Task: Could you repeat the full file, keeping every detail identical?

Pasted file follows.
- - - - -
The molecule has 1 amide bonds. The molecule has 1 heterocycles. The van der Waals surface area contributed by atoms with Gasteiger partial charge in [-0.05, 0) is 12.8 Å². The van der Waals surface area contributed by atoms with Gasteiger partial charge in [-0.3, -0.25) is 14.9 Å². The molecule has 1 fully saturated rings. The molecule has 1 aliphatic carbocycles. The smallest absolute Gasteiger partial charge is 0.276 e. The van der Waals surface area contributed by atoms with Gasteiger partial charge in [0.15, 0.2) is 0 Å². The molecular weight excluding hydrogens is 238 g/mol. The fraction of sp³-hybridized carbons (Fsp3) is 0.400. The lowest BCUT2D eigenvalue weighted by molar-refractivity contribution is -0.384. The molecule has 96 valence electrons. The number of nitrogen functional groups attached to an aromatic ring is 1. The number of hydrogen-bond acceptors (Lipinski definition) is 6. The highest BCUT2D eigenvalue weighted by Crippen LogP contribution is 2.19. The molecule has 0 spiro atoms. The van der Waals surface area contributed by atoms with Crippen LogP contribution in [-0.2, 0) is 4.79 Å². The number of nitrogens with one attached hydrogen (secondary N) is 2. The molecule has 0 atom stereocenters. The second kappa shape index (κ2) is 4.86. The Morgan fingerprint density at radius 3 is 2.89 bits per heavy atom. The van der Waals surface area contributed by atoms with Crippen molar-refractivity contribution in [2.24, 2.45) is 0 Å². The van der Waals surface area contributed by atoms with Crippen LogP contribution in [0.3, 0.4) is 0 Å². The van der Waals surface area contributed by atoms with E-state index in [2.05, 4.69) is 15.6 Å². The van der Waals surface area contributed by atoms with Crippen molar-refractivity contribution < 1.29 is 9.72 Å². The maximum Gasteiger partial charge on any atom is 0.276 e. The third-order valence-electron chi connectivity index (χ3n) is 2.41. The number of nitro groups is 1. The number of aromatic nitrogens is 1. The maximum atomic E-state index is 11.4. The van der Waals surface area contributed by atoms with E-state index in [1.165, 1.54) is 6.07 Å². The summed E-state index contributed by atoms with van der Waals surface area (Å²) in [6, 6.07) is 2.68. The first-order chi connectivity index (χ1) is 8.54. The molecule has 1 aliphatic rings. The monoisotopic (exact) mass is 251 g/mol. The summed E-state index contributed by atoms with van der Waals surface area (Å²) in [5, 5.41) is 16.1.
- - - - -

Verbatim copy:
The molecule has 1 amide bonds. The molecule has 1 heterocycles. The van der Waals surface area contributed by atoms with Gasteiger partial charge in [-0.05, 0) is 12.8 Å². The van der Waals surface area contributed by atoms with Gasteiger partial charge in [-0.3, -0.25) is 14.9 Å². The molecule has 1 fully saturated rings. The molecule has 1 aliphatic carbocycles. The smallest absolute Gasteiger partial charge is 0.276 e. The van der Waals surface area contributed by atoms with Gasteiger partial charge in [0.15, 0.2) is 0 Å². The molecular weight excluding hydrogens is 238 g/mol. The fraction of sp³-hybridized carbons (Fsp3) is 0.400. The lowest BCUT2D eigenvalue weighted by molar-refractivity contribution is -0.384. The molecule has 96 valence electrons. The number of nitrogen functional groups attached to an aromatic ring is 1. The number of hydrogen-bond acceptors (Lipinski definition) is 6. The highest BCUT2D eigenvalue weighted by Crippen LogP contribution is 2.19. The molecule has 0 spiro atoms. The van der Waals surface area contributed by atoms with Crippen LogP contribution in [-0.2, 0) is 4.79 Å². The number of nitrogens with one attached hydrogen (secondary N) is 2. The molecule has 0 atom stereocenters. The second kappa shape index (κ2) is 4.86. The Morgan fingerprint density at radius 3 is 2.89 bits per heavy atom. The van der Waals surface area contributed by atoms with Crippen molar-refractivity contribution in [2.24, 2.45) is 0 Å². The van der Waals surface area contributed by atoms with Crippen LogP contribution in [0.3, 0.4) is 0 Å². The van der Waals surface area contributed by atoms with E-state index in [2.05, 4.69) is 15.6 Å². The van der Waals surface area contributed by atoms with Crippen molar-refractivity contribution < 1.29 is 9.72 Å². The maximum Gasteiger partial charge on any atom is 0.276 e. The third-order valence-electron chi connectivity index (χ3n) is 2.41. The number of nitro groups is 1. The number of aromatic nitrogens is 1. The maximum atomic E-state index is 11.4. The van der Waals surface area contributed by atoms with E-state index in [1.165, 1.54) is 6.07 Å². The summed E-state index contributed by atoms with van der Waals surface area (Å²) in [6, 6.07) is 2.68. The first-order chi connectivity index (χ1) is 8.54. The molecule has 1 aliphatic rings. The monoisotopic (exact) mass is 251 g/mol. The summed E-state index contributed by atoms with van der Waals surface area (Å²) in [5, 5.41) is 16.1.